More importantly, for-profit entities must please customers to survive — in this case, students and parents. Virtual charter schools can be closed if they fail to generate academic results. The same can't be said for traditional schools. Williams works for a Tulsa school system where more than half the district's schools got a D or an F on their state report card. None faces closure as a result.
Administrators are correct when they note total student enrollment has increased while total state funding remained the same, reducing the amount spent per-student. But midyear adjustments and the long-established state funding formula are unrelated to that discussion.
The administrators' complaints suggest they think some public school students deserve equitable funding but others don't. That's a recipe for unjust discrimination against some public school students that would have no public benefit while generating (likely successful) lawsuits.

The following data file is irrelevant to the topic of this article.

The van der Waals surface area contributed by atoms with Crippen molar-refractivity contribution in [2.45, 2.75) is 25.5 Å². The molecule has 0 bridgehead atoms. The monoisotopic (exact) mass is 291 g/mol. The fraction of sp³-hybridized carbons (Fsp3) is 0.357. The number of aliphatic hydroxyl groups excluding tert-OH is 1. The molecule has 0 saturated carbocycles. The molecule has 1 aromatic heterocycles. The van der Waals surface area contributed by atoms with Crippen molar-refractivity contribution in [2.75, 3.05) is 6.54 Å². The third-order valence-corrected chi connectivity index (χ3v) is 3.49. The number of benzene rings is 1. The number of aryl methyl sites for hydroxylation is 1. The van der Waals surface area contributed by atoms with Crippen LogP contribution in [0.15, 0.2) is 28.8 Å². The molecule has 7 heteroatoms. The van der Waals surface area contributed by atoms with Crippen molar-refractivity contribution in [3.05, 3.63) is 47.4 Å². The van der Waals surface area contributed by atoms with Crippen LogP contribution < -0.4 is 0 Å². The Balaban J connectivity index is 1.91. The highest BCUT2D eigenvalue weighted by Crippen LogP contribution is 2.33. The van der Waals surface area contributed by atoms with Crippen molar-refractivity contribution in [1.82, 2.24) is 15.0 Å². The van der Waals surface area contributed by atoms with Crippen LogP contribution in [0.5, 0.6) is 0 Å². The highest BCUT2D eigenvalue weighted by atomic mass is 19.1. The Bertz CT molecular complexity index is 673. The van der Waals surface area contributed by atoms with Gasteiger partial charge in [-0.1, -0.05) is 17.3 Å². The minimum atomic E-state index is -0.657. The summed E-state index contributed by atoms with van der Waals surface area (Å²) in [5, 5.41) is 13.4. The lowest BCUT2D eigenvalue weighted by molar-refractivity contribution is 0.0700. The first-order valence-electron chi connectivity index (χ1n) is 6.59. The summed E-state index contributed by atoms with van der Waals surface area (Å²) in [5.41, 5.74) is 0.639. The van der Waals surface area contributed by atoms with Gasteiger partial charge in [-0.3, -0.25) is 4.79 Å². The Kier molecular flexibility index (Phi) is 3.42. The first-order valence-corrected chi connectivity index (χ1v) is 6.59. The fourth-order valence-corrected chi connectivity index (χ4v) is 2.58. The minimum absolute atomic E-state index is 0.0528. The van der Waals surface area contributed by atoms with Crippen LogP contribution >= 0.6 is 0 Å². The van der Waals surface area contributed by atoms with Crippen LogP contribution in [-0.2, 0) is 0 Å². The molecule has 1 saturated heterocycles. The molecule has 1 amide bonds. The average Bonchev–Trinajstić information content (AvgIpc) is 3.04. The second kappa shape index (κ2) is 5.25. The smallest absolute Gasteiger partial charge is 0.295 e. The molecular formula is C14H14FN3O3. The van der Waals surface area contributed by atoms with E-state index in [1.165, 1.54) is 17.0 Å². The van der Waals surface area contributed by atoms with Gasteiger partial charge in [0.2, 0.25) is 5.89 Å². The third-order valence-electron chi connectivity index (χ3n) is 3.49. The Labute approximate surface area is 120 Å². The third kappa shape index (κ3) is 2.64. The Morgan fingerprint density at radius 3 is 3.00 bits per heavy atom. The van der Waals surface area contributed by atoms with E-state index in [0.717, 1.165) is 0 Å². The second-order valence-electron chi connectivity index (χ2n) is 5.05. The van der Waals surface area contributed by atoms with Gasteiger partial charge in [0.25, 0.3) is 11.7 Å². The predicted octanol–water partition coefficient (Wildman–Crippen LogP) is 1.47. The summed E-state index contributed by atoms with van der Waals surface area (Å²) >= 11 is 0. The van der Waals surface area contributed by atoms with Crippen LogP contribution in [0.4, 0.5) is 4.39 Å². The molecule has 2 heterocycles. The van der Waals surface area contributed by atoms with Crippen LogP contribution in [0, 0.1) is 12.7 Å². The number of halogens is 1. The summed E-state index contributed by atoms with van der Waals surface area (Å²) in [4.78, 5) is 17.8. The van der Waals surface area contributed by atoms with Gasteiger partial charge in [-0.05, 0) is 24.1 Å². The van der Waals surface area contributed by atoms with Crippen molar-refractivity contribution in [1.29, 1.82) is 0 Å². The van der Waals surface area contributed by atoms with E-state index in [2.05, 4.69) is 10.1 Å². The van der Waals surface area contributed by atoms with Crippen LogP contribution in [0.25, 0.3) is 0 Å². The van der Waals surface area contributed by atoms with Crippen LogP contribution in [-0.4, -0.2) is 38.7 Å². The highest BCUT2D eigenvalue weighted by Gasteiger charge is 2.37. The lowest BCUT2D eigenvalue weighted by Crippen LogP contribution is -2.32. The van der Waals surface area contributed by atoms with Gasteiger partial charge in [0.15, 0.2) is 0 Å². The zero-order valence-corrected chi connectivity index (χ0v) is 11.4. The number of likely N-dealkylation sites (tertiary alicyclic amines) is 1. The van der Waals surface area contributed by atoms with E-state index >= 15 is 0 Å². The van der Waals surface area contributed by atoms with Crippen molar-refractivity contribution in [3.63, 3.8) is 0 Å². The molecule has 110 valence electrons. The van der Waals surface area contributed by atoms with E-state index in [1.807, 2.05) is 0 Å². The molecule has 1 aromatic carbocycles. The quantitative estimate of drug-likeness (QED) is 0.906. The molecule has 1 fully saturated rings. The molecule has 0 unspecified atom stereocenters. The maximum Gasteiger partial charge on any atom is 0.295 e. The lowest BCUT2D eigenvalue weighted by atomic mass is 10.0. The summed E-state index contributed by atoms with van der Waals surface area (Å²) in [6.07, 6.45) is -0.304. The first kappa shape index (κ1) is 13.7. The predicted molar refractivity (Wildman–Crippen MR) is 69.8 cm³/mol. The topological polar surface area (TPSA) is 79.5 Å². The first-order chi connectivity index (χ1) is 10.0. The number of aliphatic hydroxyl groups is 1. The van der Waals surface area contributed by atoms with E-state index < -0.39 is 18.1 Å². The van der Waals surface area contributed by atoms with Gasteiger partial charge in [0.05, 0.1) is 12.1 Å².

Oklahoma families are drawn to online learning for many legitimate reasons, ranging from problems with bullying at local schools to the need for greater course selection and customization of learning. We shouldn't deny those public school students educational opportunities because some administrators are upset at the idea of competition or the realities of life in the 21st century.
If traditional public schools worry about losing students to virtual schools (or at least losing the associated state funding), there's a solution: Provide an educational product just as good so families don't feel the need to seek alternatives.